As a result of the adoption of these Indian religious and philosophical ideas by the Southeast Asian countries, the idea of dharma came to be central in the legal systems of this region as well. Burma, Thailand, Cambodia, Java, and Champa all adopted the Hindu ideal of law based on a natural and moral order of the universe. As an integral part of this idea of dharma the Hindu concept of kingship was also adopted in these regions of Southeast Asia. Though these were originally Hindu ideas, they were integrated into Buddhist kingdoms by the convention of explaining in the introductions to legal texts that a sage by the name of Manu was inspired by the Buddha to discover the eternal laws and to make them available to the world. In some texts of the Southeast Asian tradition, the organization of the Indian Mānava Dharmaśāstra is followed fairly closely, but in other texts it is not adhered to at all. There is generally less concern with the technical aspects of law in the Southeast Asian tradition, and unlike the Indian Dharmaśāstra the texts do not recognize and incorporate custom as a source of law. This fact probably contributed to the role assumed by these texts, which function much more as exemplary statements of general standards of conduct than as statements of actual law.
Each of the cultures of Southeast Asia adopted the Indian legal tradition in slightly different ways. There are significant variations in the formal aspects of each legal system, and generally it may be said that the further the geographical distance from India, the greater the formal differences. In every case, however, the religio-philosophical basis of the Indian legal system was accepted: namely, that dharma is the natural, moral order of the universe and that it is this concept that defines and validates the law.
Coedès, George. The Indianized States of Southeast Asia. Translated by Susan Brown Cowing and edited by Walter F. Vella. Canberra, Australia, 1968. On the career of Indian law in Southeast Asia.
Derrett, J. D. M. Religion, Law and the State in India. New York, 1968. Discusses the influence of dharma literature on modern Hindu law.
Direck Jayanama. The Evolution of Thai Laws. Bonn, West Germany, 1964. Discusses how Manusm ti and other texts contributed to the formation of the Thai legal tradition.
Gharpure, Jangannatha Raghunatha. "Yājñavalkya smṛti, or the Institutes of Yājñavalkya, Together with the Commentary Called the Mītākṣara by Sri Vijñāneśvara, Book the Second: And English Translation." In Collections of Hindu Law Texts, vol. 2., Bombay, 1914.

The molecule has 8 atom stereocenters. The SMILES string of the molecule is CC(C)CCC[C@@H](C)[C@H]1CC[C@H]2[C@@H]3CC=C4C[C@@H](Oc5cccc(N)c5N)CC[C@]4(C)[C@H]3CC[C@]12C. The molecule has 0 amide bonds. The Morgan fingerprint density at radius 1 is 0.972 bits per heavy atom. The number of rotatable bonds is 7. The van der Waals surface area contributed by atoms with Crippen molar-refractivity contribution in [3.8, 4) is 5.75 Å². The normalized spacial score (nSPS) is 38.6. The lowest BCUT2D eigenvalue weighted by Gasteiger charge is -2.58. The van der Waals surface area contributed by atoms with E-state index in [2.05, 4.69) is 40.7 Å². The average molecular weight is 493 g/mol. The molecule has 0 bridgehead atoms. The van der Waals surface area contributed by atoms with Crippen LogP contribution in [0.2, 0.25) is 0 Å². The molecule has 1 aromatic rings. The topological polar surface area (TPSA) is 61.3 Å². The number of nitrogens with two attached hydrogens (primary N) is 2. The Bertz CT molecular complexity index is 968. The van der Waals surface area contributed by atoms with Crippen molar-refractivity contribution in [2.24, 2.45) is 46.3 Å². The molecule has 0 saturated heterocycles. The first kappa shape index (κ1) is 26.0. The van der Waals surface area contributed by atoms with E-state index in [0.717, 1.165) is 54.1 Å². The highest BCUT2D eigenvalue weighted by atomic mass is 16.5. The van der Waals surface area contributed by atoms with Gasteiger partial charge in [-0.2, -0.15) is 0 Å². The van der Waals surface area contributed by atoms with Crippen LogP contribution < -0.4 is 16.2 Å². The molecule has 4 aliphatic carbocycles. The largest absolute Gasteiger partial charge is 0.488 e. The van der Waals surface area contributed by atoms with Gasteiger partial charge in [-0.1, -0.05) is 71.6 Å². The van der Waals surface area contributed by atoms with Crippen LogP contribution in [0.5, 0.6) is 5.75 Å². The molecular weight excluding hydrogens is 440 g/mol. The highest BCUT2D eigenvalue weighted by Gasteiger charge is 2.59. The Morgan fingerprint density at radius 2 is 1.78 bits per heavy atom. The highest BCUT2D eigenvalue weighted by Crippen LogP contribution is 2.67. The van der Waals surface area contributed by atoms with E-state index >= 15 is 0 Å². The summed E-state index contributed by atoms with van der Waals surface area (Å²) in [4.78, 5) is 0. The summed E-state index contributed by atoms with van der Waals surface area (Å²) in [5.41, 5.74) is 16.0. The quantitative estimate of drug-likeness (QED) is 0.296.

Hooker, M. B. A Concise Legal History of South-East Asia. Oxford, 1978.
Jolly, Julius. Hindu Law and Custom. Translated by Batakrishna Ghosh. 1928; reprinted, Varanasi, India, 1975.
Kane, P. V. History of Dharmaśāstra. 2d ed., 5 vols. Poona, India, 1968–1975. The most encyclopedic treatment of the topic.
Kangle, R. P. The Kauṭilīya Arthaśāstra. Part 2, Translation. Bombay, 1972.
Lariviere, Richard W. The Divyatattva of Raghunandana Bhaṭṭācārya: Ordeals in Classical Hindu Law. New Delhi, 1981. The most comprehensive treatment of the subject of ordeal in Hindu law.
Lariviere, Richard W. "Dharmaśāstra, 'Rea' Law and 'Apocryphal Smṛtis.'" In Law, State, and Administration in Classical India, edited by Bernhard Kölver, pp. 97–109. Munich, 1997. A discussion of the status of dharma literature as "law."
Lariviere, Richard W. The Nāradasmṛti: Critical Edition and Translation, 2d ed. Delhi, 2003. The most thoroughly juridical of all of the classical Indian texts.
Lingat, Robert. The Classical Law of India. Translated by J. D. M. Derrett. Berkeley, Calif., 1973. A superb, concise overview of the entire topic of classical Hindu law.
Menski, Werner F., Hindu Law: Beyond Tradition and Modernity. New Delhi, 2003. An attempt to discuss the topic of Hindu law in terms of post-modern analysis.
Olivelle, Patrick. Dharmasūtras: The Law Codes of Āpastamba, Gautama, Baudhāyana, and Vasiṣṭha. Delhi, 2003. The best translations of these very early texts.
Olivelle, Patrick. The Law Code of Manu. Oxford, 2004. A landmark translation of the most important of all of the traditional legal texts.
Rocher, Ludo. "Hindu Law and Religion: Where to Draw the Line." In Malik Ram Felicitation Volume, edited by S. A. J. Zaidi, pp. 167–194. New Delhi, 1972. A contribution to the discussion of the status of law in the ancient Indian tradition.
Sarkar, Upendra Chandra. Epochs in Hindu Legal History. Hoshiarpur, India, 1958.
Sen Gupta, Nares Chandra. Evolution of Ancient Indian Law. London, 1953. Important contributions by Indian scholars to the ongoing problem of periodization of the history of the Hindu legal tradition.
Richard W. Lariviere (2005)